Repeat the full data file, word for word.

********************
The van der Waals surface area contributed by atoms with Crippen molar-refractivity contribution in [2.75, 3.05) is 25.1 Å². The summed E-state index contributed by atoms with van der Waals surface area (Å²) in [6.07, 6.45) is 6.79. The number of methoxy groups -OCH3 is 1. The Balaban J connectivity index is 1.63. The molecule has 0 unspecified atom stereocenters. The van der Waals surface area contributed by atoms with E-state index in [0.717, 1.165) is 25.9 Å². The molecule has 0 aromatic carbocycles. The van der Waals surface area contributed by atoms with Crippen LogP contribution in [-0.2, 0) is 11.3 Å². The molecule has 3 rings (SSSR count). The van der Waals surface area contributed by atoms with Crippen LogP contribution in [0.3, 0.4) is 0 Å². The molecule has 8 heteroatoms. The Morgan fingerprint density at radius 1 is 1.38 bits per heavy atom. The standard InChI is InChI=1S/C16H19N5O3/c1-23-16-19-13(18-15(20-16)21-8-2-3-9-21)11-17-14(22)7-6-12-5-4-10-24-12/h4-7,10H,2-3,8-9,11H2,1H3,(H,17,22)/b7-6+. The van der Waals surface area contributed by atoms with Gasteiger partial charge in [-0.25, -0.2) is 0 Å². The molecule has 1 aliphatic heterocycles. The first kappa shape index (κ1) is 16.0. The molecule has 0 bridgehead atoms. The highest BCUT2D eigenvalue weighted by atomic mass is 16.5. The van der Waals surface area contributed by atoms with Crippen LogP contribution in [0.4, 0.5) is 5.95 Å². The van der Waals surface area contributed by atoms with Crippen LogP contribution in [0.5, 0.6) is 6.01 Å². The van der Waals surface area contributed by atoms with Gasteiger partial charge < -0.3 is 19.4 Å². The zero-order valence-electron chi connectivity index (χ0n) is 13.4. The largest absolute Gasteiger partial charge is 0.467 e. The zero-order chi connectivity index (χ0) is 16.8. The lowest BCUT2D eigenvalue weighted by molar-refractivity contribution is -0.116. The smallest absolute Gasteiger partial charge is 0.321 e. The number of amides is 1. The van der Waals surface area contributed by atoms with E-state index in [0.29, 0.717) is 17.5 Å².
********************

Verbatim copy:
The van der Waals surface area contributed by atoms with Crippen molar-refractivity contribution in [2.75, 3.05) is 25.1 Å². The summed E-state index contributed by atoms with van der Waals surface area (Å²) in [6.07, 6.45) is 6.79. The number of methoxy groups -OCH3 is 1. The Balaban J connectivity index is 1.63. The molecule has 0 unspecified atom stereocenters. The van der Waals surface area contributed by atoms with E-state index in [0.717, 1.165) is 25.9 Å². The molecule has 0 aromatic carbocycles. The van der Waals surface area contributed by atoms with Crippen LogP contribution in [-0.2, 0) is 11.3 Å². The molecule has 3 rings (SSSR count). The van der Waals surface area contributed by atoms with Crippen LogP contribution in [0.3, 0.4) is 0 Å². The molecule has 8 heteroatoms. The Morgan fingerprint density at radius 1 is 1.38 bits per heavy atom. The standard InChI is InChI=1S/C16H19N5O3/c1-23-16-19-13(18-15(20-16)21-8-2-3-9-21)11-17-14(22)7-6-12-5-4-10-24-12/h4-7,10H,2-3,8-9,11H2,1H3,(H,17,22)/b7-6+. The van der Waals surface area contributed by atoms with Gasteiger partial charge in [-0.25, -0.2) is 0 Å². The molecule has 1 aliphatic heterocycles. The first kappa shape index (κ1) is 16.0. The molecule has 0 bridgehead atoms. The highest BCUT2D eigenvalue weighted by atomic mass is 16.5. The van der Waals surface area contributed by atoms with Crippen LogP contribution in [0.4, 0.5) is 5.95 Å². The van der Waals surface area contributed by atoms with Crippen LogP contribution in [0.5, 0.6) is 6.01 Å². The van der Waals surface area contributed by atoms with Gasteiger partial charge < -0.3 is 19.4 Å². The zero-order valence-electron chi connectivity index (χ0n) is 13.4. The largest absolute Gasteiger partial charge is 0.467 e. The zero-order chi connectivity index (χ0) is 16.8. The lowest BCUT2D eigenvalue weighted by molar-refractivity contribution is -0.116. The smallest absolute Gasteiger partial charge is 0.321 e. The number of amides is 1. The van der Waals surface area contributed by atoms with E-state index in [0.29, 0.717) is 17.5 Å².